The Radar Station: Aussie drill act OneFour take Sep top spot
OneFour, ‘Australia’s first drill rappers’, were the fastest-growing new artists online last month, in a Radar Station first for the controversial UK-born hip-hop scene.
The band, from Mt Druitt in western Sydney, have been hailed by Vice as “Australia’s most exciting rappers” – but have been subject to similar harassment and censorship as that faced by drill acts in the US and UK, with authorities accusing their songs of promoting violent crime.
The group’s latest single, ‘Ladz in the Hood’, released on Monday 2 September, racked up 400,000 views in the space of 24 hours and become the top trending video on YouTube, leading GQ to describe them as the “biggest thing in hip hop right now”.
Spurred by this success, OneFour climbed from No4 in July to the top spot in August, according to the latest Radar Station figures, knocking Coi Leray to number two. A new entry, Kosovar DJ Regard, takes the third spot.
The Radar Station algorithm calculates the fastest-growing new artists by combining data across a number of online platforms, including Spotify, Facebook, Instagram, Songkick and Last.fm. August’s chart-topper was September’s runner-up, Paradigm-repped Coi Leray.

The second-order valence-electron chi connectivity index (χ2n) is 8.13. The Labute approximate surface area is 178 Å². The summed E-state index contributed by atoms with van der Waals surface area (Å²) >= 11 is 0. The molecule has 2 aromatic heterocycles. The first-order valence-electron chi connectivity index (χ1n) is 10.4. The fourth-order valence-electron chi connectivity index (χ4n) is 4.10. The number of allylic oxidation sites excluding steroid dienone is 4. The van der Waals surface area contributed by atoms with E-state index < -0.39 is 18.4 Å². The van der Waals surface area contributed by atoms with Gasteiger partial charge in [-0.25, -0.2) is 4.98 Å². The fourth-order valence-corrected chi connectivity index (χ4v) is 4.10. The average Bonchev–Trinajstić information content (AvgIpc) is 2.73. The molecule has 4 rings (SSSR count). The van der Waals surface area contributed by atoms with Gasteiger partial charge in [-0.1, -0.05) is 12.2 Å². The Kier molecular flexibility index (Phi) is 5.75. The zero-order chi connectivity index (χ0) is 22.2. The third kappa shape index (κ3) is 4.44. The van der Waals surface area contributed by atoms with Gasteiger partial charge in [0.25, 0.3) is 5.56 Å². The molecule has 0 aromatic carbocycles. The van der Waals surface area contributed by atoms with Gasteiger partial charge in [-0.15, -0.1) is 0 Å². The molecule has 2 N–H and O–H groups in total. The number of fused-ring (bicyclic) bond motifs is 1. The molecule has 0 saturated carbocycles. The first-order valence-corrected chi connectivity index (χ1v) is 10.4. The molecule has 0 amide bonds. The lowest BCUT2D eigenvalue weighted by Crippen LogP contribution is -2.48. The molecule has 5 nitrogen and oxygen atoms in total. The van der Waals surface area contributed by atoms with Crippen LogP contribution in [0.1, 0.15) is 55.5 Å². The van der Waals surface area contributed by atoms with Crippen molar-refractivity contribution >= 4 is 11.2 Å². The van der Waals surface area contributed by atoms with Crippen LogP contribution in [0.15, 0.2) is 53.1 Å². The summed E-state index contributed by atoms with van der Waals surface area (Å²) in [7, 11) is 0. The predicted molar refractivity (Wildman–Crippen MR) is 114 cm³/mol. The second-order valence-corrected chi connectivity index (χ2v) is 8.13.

“People are drawn to the feeling it creates. The raw emotion and honesty”
Speaking to IQ, OneFour’s manager, Ricky Simandjuntak, says the band’s global popularity is testament to their ability to speak to a forgotten underclass looked down on by the ‘establishment’:
IQ: What do you think it is about OneFour’s message and music that appeals to so many people – many of whom are drawn from outside the band’s culture and circumstances?
RS: People are drawn to the feeling it creates. The raw emotion and honesty. From the words to the visuals, everything is honest – even if you don’t know anything about that world, the music allows you to feel it all.
Not everyone can digest the content, but most people respect the authenticity. There is a story of overcoming extreme danger and adversity that people are drawn to.
For those who are from the culture, youth here in western Sydney and wider urban Australia are happy that there is finally a group of artists that represent urban, multicultural, working-class people in Australia at a world-class level. They’ve been waiting for a hero to champion.
IQ: As a manager, could you describe your strategy for growing the band’s profile and career so far?
RS: There wasn’t one. The only thing the boys knew how to do was tell their truth, using their own style of storytelling and delivery. The influences are obvious, but they remained true to themselves in the delivery. All Hau [Latukefu, Triple J host], [producer] Solo and I did was provide them the right environment and tools to make the music. The creativity and emotion is all them.
They directed produced their own videos with their own team, they marketed themselves. They spoke to an audience that is going what they go through. We have had minimal involvement up until this point.